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Does Windows immediately write a Registry hive when it is modified by a user or a program?

Skywalker
(@skywalker)
Active Member

I'm analyzing a DD's journal file ($LogFile) and I doubt if the hives are immediately written to the secondary storage (the hard drive), when a key is modified, or if the new values remains for an indeterminate time in the main storage (RAM) before being written. If this is the case, when does Windows write the hives?

 

Thanks!!

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Topic starter Posted : 16/08/2021 2:05 am
athulin
(@athulin)
Community Legend

The Microsoft documentation of the registry and registry related functionality (especially see RegFlushKey documenation) will give you a lot of information. I believe most of is collected in Jerry Honeycutt's book about the registry (except for changes made after it was published, of course).

Alternatively, try

https://superuser.com/questions/1331407/when-does-windows-write-registry-changes-to-disk

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Posted : 16/08/2021 7:16 am
Skywalker
(@skywalker)
Active Member

@athulin Thanks four your answer, it's very useful information, O will study it slowly. So, the question here is, according to a first view of the articles and the forum, it seems that if pagefile.sys hiberfil.sys could be tampered before/at Windows starting, the values stored for the registry in these files but not saved yet to the registry files as such, would be taken by Windows (W7). Is that correct?

 

Thanks!!

This post was modified 1 month ago by Skywalker
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Topic starter Posted : 18/08/2021 9:27 pm
JimC
 JimC
(@jimc)
Member

I believe that the Windows registry is implemented using memory mapped files (and the Windows NT cache manager). This means that changes to the registry would initially be made in memory and then flushed to disk when the cache manager was ready. If you want to know more I would suggest having a look at Solomon+Russinovich's Windows Internals book or posting a question in the more specific OSR forums . If anyone can explain it - you will find them there.

The following academic paper may also be useful: Forensic analysis of the Windows registry in memory. Finally, Russinovich also wrote this article on the subject: Inside the Registry

Jim

www.binarymarkup.com

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Posted : 19/08/2021 12:06 am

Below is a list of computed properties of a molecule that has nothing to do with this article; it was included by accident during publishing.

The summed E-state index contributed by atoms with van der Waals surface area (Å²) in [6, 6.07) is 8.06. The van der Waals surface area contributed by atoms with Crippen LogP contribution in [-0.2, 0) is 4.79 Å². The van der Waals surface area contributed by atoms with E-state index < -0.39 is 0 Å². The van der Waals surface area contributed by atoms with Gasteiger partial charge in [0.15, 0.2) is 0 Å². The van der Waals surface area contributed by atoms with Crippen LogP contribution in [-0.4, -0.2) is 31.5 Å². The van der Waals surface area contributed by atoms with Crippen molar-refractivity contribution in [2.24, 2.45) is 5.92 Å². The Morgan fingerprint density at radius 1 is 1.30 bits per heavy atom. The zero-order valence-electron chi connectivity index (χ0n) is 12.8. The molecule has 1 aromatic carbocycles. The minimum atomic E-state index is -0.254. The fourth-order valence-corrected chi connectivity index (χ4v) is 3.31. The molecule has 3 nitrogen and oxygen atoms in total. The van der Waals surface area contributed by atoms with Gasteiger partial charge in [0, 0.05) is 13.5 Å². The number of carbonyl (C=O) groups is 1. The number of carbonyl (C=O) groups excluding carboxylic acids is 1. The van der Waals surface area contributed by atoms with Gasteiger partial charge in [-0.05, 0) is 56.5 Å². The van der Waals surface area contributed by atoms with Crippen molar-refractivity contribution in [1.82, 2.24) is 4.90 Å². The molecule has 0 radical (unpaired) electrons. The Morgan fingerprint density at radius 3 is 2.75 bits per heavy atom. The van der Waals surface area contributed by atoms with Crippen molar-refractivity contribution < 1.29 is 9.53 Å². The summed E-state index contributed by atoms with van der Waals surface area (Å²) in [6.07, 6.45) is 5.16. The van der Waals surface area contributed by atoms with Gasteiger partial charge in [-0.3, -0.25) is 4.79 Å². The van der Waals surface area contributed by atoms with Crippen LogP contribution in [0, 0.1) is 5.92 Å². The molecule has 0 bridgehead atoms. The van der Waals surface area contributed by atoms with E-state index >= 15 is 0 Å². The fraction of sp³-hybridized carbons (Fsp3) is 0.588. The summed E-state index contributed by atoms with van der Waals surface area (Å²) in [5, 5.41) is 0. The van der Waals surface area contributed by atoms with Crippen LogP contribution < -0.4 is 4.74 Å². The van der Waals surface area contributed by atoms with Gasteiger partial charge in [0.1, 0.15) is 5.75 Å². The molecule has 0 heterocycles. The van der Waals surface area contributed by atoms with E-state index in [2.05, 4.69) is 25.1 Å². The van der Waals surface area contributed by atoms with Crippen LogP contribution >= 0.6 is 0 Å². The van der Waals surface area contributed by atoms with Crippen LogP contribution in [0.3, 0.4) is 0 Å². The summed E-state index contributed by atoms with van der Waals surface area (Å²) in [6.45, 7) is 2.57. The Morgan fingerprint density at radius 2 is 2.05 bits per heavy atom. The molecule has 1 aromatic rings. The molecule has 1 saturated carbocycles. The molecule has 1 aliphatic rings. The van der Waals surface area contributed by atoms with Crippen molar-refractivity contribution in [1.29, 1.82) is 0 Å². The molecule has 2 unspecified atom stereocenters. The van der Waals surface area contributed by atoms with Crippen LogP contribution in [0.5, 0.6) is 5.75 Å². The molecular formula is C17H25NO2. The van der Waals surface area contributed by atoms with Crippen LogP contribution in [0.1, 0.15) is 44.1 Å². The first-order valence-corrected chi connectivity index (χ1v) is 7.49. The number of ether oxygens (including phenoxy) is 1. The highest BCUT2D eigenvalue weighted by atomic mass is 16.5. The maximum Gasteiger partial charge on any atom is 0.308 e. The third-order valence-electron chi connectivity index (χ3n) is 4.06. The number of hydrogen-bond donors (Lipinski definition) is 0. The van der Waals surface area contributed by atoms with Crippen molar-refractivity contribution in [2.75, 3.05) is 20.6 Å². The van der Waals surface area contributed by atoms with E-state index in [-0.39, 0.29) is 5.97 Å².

athulin
(@athulin)
Community Legend

@skywalker Your question can probably only be answered well by someone who has analyzed 'tamperability' and the files you mentioned in some depth: I haven't. This is also an area where changes are likely to have been made in response to malware and such, and so an analysis of identified vulnerabilities, as well as patches since any such tamperability examination may be needed. I can imagine, for example, that some form of digital signing or encryption of critical data might be present (at least on systems with TPM, I suspect this could be included in the Measured Boot functionality, though I don't know if it actually is.)  It should not be difficult to find if gross changes to sensitive files is discovered or not, though.

This post was modified 1 month ago by athulin
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Posted : 19/08/2021 7:19 am
Skywalker
(@skywalker)
Active Member

Thank you everybody for your answers, I appreciate them.

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Topic starter Posted : 25/08/2021 11:35 pm
Alicia_Haag
(@alicia_haag)
New Member
Posted by: @jimc

I believe that the Windows registry is implemented using memory mapped files (and the Windows NT cache manager). This means that changes to the registry would initially be made in memory and then flushed to disk when the cache manager was ready. If you want to know more I would suggest having a look at Solomon+Russinovich's Windows Internals book or posting a question in the more specific OSR forums . If anyone can explain it - you will find them there.

The following academic paper may also be useful: Forensic analysis of the Windows registry in memory. Finally, Russinovich also wrote this article on the subject: Inside the Registry

Jim

www.binarymarkup.com

At first I also asked this question, so I visited this forum thread. But I came across your comment and I want to say thank you for this useful material. I just started reading, but I was already involved.

Best regards, Alicia, time tracking software

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Posted : 09/09/2021 11:01 am
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